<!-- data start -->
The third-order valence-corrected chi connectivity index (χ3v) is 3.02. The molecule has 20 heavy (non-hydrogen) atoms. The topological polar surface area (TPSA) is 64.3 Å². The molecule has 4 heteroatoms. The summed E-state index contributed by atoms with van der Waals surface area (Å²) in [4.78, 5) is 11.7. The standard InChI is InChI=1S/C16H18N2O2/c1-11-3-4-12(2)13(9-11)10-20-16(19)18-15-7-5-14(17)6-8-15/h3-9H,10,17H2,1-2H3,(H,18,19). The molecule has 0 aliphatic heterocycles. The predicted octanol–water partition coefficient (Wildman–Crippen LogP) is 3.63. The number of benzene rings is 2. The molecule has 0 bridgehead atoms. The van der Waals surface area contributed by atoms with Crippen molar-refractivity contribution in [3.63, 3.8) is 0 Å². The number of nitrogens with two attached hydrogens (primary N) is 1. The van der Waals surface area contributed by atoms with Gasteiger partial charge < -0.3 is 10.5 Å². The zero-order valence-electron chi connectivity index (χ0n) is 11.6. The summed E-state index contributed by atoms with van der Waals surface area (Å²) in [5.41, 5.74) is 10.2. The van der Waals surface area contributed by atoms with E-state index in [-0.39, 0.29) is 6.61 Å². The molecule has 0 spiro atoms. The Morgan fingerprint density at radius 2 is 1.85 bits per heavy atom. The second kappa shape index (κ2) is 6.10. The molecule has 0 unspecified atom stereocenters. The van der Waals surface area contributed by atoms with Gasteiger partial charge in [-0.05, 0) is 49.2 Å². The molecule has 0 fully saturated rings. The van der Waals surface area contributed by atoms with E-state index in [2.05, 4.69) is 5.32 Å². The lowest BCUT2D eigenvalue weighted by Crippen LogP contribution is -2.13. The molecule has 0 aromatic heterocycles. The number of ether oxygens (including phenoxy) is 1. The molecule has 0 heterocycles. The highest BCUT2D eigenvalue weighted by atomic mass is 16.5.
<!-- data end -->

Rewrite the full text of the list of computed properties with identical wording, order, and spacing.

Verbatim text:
The third-order valence-corrected chi connectivity index (χ3v) is 3.02. The molecule has 20 heavy (non-hydrogen) atoms. The topological polar surface area (TPSA) is 64.3 Å². The molecule has 4 heteroatoms. The summed E-state index contributed by atoms with van der Waals surface area (Å²) in [4.78, 5) is 11.7. The standard InChI is InChI=1S/C16H18N2O2/c1-11-3-4-12(2)13(9-11)10-20-16(19)18-15-7-5-14(17)6-8-15/h3-9H,10,17H2,1-2H3,(H,18,19). The molecule has 0 aliphatic heterocycles. The predicted octanol–water partition coefficient (Wildman–Crippen LogP) is 3.63. The number of benzene rings is 2. The molecule has 0 bridgehead atoms. The van der Waals surface area contributed by atoms with Crippen molar-refractivity contribution in [3.63, 3.8) is 0 Å². The number of nitrogens with two attached hydrogens (primary N) is 1. The van der Waals surface area contributed by atoms with Gasteiger partial charge < -0.3 is 10.5 Å². The zero-order valence-electron chi connectivity index (χ0n) is 11.6. The summed E-state index contributed by atoms with van der Waals surface area (Å²) in [5.41, 5.74) is 10.2. The van der Waals surface area contributed by atoms with E-state index in [-0.39, 0.29) is 6.61 Å². The molecule has 0 spiro atoms. The Morgan fingerprint density at radius 2 is 1.85 bits per heavy atom. The second kappa shape index (κ2) is 6.10. The molecule has 0 unspecified atom stereocenters. The van der Waals surface area contributed by atoms with Gasteiger partial charge in [-0.05, 0) is 49.2 Å². The molecule has 0 fully saturated rings. The van der Waals surface area contributed by atoms with E-state index in [2.05, 4.69) is 5.32 Å². The lowest BCUT2D eigenvalue weighted by Crippen LogP contribution is -2.13. The molecule has 0 aromatic heterocycles. The number of ether oxygens (including phenoxy) is 1. The molecule has 0 heterocycles. The highest BCUT2D eigenvalue weighted by atomic mass is 16.5.